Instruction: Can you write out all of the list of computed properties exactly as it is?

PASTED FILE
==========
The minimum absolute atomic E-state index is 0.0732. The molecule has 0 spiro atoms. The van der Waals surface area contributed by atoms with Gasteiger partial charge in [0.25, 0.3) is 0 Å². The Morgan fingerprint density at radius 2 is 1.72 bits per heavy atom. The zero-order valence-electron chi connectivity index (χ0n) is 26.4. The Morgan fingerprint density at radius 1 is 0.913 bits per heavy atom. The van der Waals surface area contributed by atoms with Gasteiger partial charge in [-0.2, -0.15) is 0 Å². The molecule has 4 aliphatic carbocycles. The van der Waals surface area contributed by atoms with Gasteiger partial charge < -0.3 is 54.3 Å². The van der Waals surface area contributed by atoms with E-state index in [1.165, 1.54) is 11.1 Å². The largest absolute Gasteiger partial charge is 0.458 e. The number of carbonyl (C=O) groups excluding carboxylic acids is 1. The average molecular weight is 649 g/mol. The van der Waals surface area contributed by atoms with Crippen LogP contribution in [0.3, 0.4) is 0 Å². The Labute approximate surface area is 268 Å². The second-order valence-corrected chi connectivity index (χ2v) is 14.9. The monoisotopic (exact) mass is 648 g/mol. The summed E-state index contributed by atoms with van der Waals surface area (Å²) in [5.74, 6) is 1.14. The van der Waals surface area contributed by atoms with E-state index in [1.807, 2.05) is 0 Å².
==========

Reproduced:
The minimum absolute atomic E-state index is 0.0732. The molecule has 0 spiro atoms. The van der Waals surface area contributed by atoms with Gasteiger partial charge in [0.25, 0.3) is 0 Å². The Morgan fingerprint density at radius 2 is 1.72 bits per heavy atom. The zero-order valence-electron chi connectivity index (χ0n) is 26.4. The Morgan fingerprint density at radius 1 is 0.913 bits per heavy atom. The van der Waals surface area contributed by atoms with Gasteiger partial charge in [-0.2, -0.15) is 0 Å². The molecule has 4 aliphatic carbocycles. The van der Waals surface area contributed by atoms with Gasteiger partial charge < -0.3 is 54.3 Å². The van der Waals surface area contributed by atoms with E-state index in [1.165, 1.54) is 11.1 Å². The largest absolute Gasteiger partial charge is 0.458 e. The number of carbonyl (C=O) groups excluding carboxylic acids is 1. The average molecular weight is 649 g/mol. The van der Waals surface area contributed by atoms with Crippen LogP contribution in [0.3, 0.4) is 0 Å². The Labute approximate surface area is 268 Å². The second-order valence-corrected chi connectivity index (χ2v) is 14.9. The monoisotopic (exact) mass is 648 g/mol. The summed E-state index contributed by atoms with van der Waals surface area (Å²) in [5.74, 6) is 1.14. The van der Waals surface area contributed by atoms with E-state index in [1.807, 2.05) is 0 Å².